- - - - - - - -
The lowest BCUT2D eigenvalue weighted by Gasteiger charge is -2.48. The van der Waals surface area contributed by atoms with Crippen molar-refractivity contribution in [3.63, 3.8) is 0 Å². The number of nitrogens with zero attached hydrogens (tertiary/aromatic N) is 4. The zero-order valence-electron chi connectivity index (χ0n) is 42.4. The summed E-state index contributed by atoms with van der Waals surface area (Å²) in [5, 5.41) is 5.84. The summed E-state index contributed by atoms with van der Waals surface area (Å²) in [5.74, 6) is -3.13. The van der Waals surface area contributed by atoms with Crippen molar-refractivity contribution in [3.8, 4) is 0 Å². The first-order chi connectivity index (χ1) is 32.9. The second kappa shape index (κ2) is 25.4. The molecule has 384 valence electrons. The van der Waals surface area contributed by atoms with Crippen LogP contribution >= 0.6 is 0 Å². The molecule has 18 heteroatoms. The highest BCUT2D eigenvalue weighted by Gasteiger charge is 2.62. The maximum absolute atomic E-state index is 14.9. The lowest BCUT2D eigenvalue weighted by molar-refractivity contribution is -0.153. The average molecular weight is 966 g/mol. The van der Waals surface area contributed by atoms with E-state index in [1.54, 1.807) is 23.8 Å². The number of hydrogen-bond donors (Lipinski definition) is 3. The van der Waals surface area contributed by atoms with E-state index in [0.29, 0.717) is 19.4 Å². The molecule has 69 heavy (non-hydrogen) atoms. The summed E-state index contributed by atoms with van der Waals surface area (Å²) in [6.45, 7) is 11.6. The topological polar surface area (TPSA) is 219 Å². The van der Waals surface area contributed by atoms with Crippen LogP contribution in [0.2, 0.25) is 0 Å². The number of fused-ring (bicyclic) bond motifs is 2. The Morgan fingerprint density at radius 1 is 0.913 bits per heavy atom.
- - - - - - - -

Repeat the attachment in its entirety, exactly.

The lowest BCUT2D eigenvalue weighted by Gasteiger charge is -2.48. The van der Waals surface area contributed by atoms with Crippen molar-refractivity contribution in [3.63, 3.8) is 0 Å². The number of nitrogens with zero attached hydrogens (tertiary/aromatic N) is 4. The zero-order valence-electron chi connectivity index (χ0n) is 42.4. The summed E-state index contributed by atoms with van der Waals surface area (Å²) in [5, 5.41) is 5.84. The summed E-state index contributed by atoms with van der Waals surface area (Å²) in [5.74, 6) is -3.13. The van der Waals surface area contributed by atoms with Crippen molar-refractivity contribution in [3.8, 4) is 0 Å². The first-order chi connectivity index (χ1) is 32.9. The second kappa shape index (κ2) is 25.4. The molecule has 384 valence electrons. The van der Waals surface area contributed by atoms with Crippen LogP contribution >= 0.6 is 0 Å². The molecule has 18 heteroatoms. The highest BCUT2D eigenvalue weighted by Gasteiger charge is 2.62. The maximum absolute atomic E-state index is 14.9. The lowest BCUT2D eigenvalue weighted by molar-refractivity contribution is -0.153. The average molecular weight is 966 g/mol. The van der Waals surface area contributed by atoms with E-state index in [1.54, 1.807) is 23.8 Å². The number of hydrogen-bond donors (Lipinski definition) is 3. The van der Waals surface area contributed by atoms with E-state index in [0.29, 0.717) is 19.4 Å². The molecule has 69 heavy (non-hydrogen) atoms. The summed E-state index contributed by atoms with van der Waals surface area (Å²) in [6.45, 7) is 11.6. The topological polar surface area (TPSA) is 219 Å². The van der Waals surface area contributed by atoms with Crippen LogP contribution in [0.2, 0.25) is 0 Å². The number of fused-ring (bicyclic) bond motifs is 2. The Morgan fingerprint density at radius 1 is 0.913 bits per heavy atom.